This is it, the new Lexus LM. You don’t need to be a car expert to know that it’s a Lexus-badged Alphard, but that’s not a bad thing since the Toyota Alphard and Vellfire are very much the rich man’s limo of choice in our part of the world. And that’s where Lexus is aiming the LM at – this isn’t a global product, but one that is “soon to be available in China and select Asian markets.”

Now, the Alphard and its slightly sportier Vellfire sister can be had in standard and Executive Lounge specification, with the latter boasting higher-spec captain seats in the middle row. These two individual chairs are larger than regular items and have massage functions.

A much less common sight at the valet parking is the Royal Lounge. This ultimate Alphard/Vellfire spec transforms the boxy MPV into a four seater, with just two chairs behind the cockpit. The seats are even plusher than Exec Lounge items (fully reclinable to a flat bed), there’s a partition between the cockpit and cabin for privacy, and the entertainment system includes a big screen and JBL sound bar. There’s also a mini fridge.

For the Lexus LM, the Royal Lounge is the spec to beat, and it does that via the details. Described as “an unrivalled chauffeured experience,” the brand’s first MPV is also a four-seater like the Royal Lounge. The two boss seats are stuffed with plush low-density urethane foam that offers ideal support with couch-like comfort, Lexus says. They are cooled using suction ventilation.

The “ultimate comfort space” also comes with a 26-inch screen, fridge, umbrella storage, and centre console with a touch control panel. The latter controls the seat position, relaxation function, climate control and Mark Levinson audio. The latter is an obvious upgrade over the Royal Lounge’s JBL sound, while the screen is two inches wider.

This being a Lexus, there’s bound to be some exotic sounding craftsmanship story. The LM comes with loads of soft leather and the newly-developed Gin-Sui-Boku (Silver Ink) ornamentation inspired by the art of ink wash painting.

There aren’t pictures here, but the LM can also be had as a seven-seater for business people who also intend to use it as family transport. This Executive Lounge-style three-row format offers individual luxury bucket seats for the first two rows and a third row bench. The middle row seats are distinguished by larger, more supportive armrests, Lexus says.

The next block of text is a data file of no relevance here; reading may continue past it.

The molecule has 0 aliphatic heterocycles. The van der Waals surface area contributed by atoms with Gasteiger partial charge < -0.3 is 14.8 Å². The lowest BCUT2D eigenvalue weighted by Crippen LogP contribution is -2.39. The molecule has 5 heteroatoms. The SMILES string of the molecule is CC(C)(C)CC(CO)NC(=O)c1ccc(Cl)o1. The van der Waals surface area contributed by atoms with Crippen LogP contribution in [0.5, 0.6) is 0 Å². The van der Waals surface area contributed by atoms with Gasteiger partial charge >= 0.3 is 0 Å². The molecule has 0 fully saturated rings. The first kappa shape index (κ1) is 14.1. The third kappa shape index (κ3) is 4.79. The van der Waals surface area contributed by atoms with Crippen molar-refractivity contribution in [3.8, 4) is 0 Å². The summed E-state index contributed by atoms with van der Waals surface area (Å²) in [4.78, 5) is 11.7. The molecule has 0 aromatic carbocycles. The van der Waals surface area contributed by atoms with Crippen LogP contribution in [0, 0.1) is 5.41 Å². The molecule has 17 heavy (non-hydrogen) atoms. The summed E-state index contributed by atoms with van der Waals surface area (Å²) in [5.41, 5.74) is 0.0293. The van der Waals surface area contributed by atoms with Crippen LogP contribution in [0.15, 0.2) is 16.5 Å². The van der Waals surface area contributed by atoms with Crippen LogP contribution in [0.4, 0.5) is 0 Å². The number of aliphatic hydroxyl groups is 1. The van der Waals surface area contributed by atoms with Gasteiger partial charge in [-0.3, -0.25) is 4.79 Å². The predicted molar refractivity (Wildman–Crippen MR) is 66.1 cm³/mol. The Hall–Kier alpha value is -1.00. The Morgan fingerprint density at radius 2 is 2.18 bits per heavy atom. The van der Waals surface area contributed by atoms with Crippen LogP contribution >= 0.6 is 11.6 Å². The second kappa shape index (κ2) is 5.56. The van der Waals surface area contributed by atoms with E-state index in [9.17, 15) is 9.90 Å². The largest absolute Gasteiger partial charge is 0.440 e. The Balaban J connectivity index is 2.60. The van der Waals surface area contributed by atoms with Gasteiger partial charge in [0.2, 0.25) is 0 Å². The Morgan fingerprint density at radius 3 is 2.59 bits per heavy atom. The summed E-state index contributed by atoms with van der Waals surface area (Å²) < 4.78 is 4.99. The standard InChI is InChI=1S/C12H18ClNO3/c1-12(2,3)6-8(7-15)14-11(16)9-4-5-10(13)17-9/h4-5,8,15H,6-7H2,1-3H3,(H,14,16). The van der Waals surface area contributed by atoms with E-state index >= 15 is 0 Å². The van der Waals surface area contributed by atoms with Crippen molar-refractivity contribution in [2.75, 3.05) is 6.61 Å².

The Lexus LM will be offered with two engines. The LM 350 is powered by a 3.5 litre V6 petrol engine while the LM 300h seen here is a hybrid with a 2.5 litre Atkinson four-cylinder engine. One can choose from front-wheel drive or AWD. Ride comfort is handled by swing valve shock absorber technology, first introduced on the Lexus ES.

The Alphard body wears Lexus’ trademark spindle grille, which is chrome plated with flowing accents here. Flanking the massive grille are sharp triple beam LED headlamps with the brand’s signature ‘tick’ daytime running lights.

Moving to the side, look for the shiny bits to distinguish the Lexus – dual arrowhead chrome ornamentation on the centre pillar and those elaborate wheels. At the back, the LM stands out with full-width lights and a chrome bridge. Both extend into the sides. Only two colours are available: black and pearl white.

“Compared to traditional luxury vehicles, Lexus envisions a luxury environment creating a personal space that helps occupants perform better in business and also maximises time when on the move,” Lexus says. So, this or a traditional limousine like the Mercedes-Benz S-Class/Maybach, BMW 7 Series and Lexus’ own LS?



GALLERY: Toyota Alphard and Vellfire Royal Lounge